Hi Craig Weinberg  

OK, you can program anything to emulate a particular human act.
And perhaps allow multiple options.  But how would your computerized
zombie know which option to take in any given situation ? 
I don't think options would be sophisticated enough to fool
anybody. But perhaps I am being too demanding.

Roger Clough, rclo...@verizon.net 
10/22/2012  
"Forever is a long time, especially near the end." -Woody Allen 


----- Receiving the following content -----  
From: Craig Weinberg  
Receiver: everything-list  
Time: 2012-10-21, 16:53:03 
Subject: Re: Re: Solipsism = 1p 




On Sunday, October 21, 2012 3:39:11 PM UTC-4, rclough wrote: 


BRUNO:  Keep in mind that zombie, here, is a technical term. By definition it   
 
behaves like a human. No humans at all can tell the difference. Only    
God knows, if you want.  

ROGER: I  claim that it is impossible for any kind of zombie  
that has no mind to act like a human. IMHO  that would  
be an absurdity, because without a mind you cannot know  
anything.  You would run into walls, for example, and  
couldn't know what to do in any event. Etc.  
You couldn't understand language.  



Roger I agree that your intuition is right - a philosophical zombie cannot 
exist in reality, but not for the reasons you are coming up with. Anything can 
be programmed to act like a human in some level of description. A scarecrow may 
act like a human in the eyes of a crow - well enough that it might be less 
likely to land nearby. You can make robots which won't run into walls or 
chatbots which respond to some range of vocabulary and sentence construction. 
The idea behind philosophical zombies is that we assume that there is nothing 
stopping us in theory from assembling all of the functions of a human being as 
a single machine, and that such a machine, it is thought, will either have the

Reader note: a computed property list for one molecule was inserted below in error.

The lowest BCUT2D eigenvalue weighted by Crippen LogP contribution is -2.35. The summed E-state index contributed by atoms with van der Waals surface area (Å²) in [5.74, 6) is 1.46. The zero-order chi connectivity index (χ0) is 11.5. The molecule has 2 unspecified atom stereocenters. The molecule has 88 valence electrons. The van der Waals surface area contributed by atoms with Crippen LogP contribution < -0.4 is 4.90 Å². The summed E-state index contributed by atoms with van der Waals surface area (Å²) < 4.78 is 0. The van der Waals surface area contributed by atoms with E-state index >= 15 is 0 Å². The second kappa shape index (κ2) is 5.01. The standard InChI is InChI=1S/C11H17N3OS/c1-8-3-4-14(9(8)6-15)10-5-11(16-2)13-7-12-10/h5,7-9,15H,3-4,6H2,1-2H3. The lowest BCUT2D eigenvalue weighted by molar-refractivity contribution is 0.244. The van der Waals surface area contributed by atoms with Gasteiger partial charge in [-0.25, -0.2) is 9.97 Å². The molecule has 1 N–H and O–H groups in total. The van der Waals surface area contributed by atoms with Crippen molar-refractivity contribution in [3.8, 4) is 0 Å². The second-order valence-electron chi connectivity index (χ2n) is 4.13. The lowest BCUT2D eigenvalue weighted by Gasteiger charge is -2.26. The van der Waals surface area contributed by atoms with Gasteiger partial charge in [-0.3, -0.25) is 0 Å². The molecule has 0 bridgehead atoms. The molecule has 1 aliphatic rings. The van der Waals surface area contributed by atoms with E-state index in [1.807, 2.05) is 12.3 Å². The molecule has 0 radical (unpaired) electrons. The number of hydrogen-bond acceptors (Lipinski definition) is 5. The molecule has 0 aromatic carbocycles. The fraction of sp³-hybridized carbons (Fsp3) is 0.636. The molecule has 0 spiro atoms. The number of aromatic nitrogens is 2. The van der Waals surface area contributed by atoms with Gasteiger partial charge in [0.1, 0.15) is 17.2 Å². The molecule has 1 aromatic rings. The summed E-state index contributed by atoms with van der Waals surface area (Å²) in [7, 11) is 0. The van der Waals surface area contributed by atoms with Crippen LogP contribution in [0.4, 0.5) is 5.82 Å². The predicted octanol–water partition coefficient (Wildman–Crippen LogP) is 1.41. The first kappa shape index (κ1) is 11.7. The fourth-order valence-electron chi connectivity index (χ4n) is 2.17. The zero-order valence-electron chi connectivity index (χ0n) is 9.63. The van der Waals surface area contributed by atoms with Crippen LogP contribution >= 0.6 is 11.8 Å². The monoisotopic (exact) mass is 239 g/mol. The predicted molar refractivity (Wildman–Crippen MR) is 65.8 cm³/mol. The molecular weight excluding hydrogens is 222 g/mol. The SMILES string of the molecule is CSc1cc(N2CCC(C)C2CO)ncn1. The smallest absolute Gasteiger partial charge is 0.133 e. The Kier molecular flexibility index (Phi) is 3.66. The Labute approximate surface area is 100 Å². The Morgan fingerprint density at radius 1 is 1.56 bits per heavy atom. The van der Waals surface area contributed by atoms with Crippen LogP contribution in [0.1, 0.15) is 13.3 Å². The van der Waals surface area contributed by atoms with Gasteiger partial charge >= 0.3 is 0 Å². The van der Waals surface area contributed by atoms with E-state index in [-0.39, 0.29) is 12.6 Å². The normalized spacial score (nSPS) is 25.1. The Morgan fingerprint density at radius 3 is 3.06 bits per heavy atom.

some kind of human-like experience or else it would have to have no experience. 

The absent qualia, fading qualia paper is about a thought experiment which 
tries to take the latter scenario seriously from the point of view of a person 
who is having their brain gradually taken over by these substitute sub-brain 
functional units. Would they see blue as being less and less blue as more of 
their brain is replaced, or would blue just suddenly disappear at some point? 
Each one seems absurd given that the sum of the remaining brain functions plus 
the sum of the replaced brain functions, must, by definition of the thought 
experiment, equal no change in observed behavior. 

This is my response to this thought experiment to Stathis: 

Stathis: In a thought experiment we can say that the imitation stimulates the  
surrounding neurons in the same way as the original.  

Craig: Then the thought experiment is garbage from the start. It begs the 
question. Why not just say we can have an imitation human being that stimulates 
the surrounding human beings in the same way as the original? Ta-da! That makes 
it easy. Now all we need to do is make a human being that stimulates their 
social matrix in the same way as the original and we have perfect AI without 
messing with neurons or brains at all. Just make a whole person out of person 
stuff - like as a thought experiment suppose there is some stuff X which makes 
things that human beings think is another human being. Like marzipan. We can 
put the right pheromones in it and dress it up nice, and according to the 
thought experiment, let? say that works.  

You aren? allowed to deny this because then you don? understand the thought 
experiment, see? Don? you get it? You have to accept this flawed pretext to 
have a discussion that I will engage in now. See how it works? Now we can talk 
for six or eight months about how human marzipan is inevitable because it 
wouldn? make sense if you replaced a city gradually with marzipan people that 
New York would gradually fade into less of a New York or that New York becomes 
suddenly absent. It? a fallacy. The premise screws up the result. 

Craig 

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